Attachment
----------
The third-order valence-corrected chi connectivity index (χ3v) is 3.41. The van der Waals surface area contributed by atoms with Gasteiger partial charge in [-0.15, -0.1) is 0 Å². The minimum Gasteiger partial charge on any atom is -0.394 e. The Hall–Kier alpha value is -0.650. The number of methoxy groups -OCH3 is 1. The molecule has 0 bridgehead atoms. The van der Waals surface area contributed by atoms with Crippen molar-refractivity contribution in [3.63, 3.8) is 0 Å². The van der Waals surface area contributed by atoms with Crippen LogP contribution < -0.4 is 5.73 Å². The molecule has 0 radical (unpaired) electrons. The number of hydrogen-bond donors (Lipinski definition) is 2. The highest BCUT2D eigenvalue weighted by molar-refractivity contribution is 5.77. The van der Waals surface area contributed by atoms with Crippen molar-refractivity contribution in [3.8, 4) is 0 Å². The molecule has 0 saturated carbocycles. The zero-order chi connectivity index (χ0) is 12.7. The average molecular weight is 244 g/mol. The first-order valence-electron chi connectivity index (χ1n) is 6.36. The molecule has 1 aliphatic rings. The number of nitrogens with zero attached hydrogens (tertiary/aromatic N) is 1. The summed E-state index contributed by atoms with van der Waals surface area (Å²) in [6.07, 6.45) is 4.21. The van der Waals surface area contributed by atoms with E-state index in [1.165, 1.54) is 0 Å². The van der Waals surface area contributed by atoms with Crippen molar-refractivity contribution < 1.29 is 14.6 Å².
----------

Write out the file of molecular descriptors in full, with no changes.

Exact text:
The third-order valence-corrected chi connectivity index (χ3v) is 3.41. The van der Waals surface area contributed by atoms with Gasteiger partial charge in [-0.15, -0.1) is 0 Å². The minimum Gasteiger partial charge on any atom is -0.394 e. The Hall–Kier alpha value is -0.650. The number of methoxy groups -OCH3 is 1. The molecule has 0 bridgehead atoms. The van der Waals surface area contributed by atoms with Crippen molar-refractivity contribution in [3.63, 3.8) is 0 Å². The van der Waals surface area contributed by atoms with Crippen LogP contribution < -0.4 is 5.73 Å². The molecule has 0 radical (unpaired) electrons. The number of hydrogen-bond donors (Lipinski definition) is 2. The highest BCUT2D eigenvalue weighted by molar-refractivity contribution is 5.77. The van der Waals surface area contributed by atoms with Crippen molar-refractivity contribution in [3.8, 4) is 0 Å². The molecule has 0 saturated carbocycles. The zero-order chi connectivity index (χ0) is 12.7. The average molecular weight is 244 g/mol. The first-order valence-electron chi connectivity index (χ1n) is 6.36. The molecule has 1 aliphatic rings. The number of nitrogens with zero attached hydrogens (tertiary/aromatic N) is 1. The summed E-state index contributed by atoms with van der Waals surface area (Å²) in [6.07, 6.45) is 4.21. The van der Waals surface area contributed by atoms with E-state index in [1.165, 1.54) is 0 Å². The van der Waals surface area contributed by atoms with Crippen molar-refractivity contribution < 1.29 is 14.6 Å².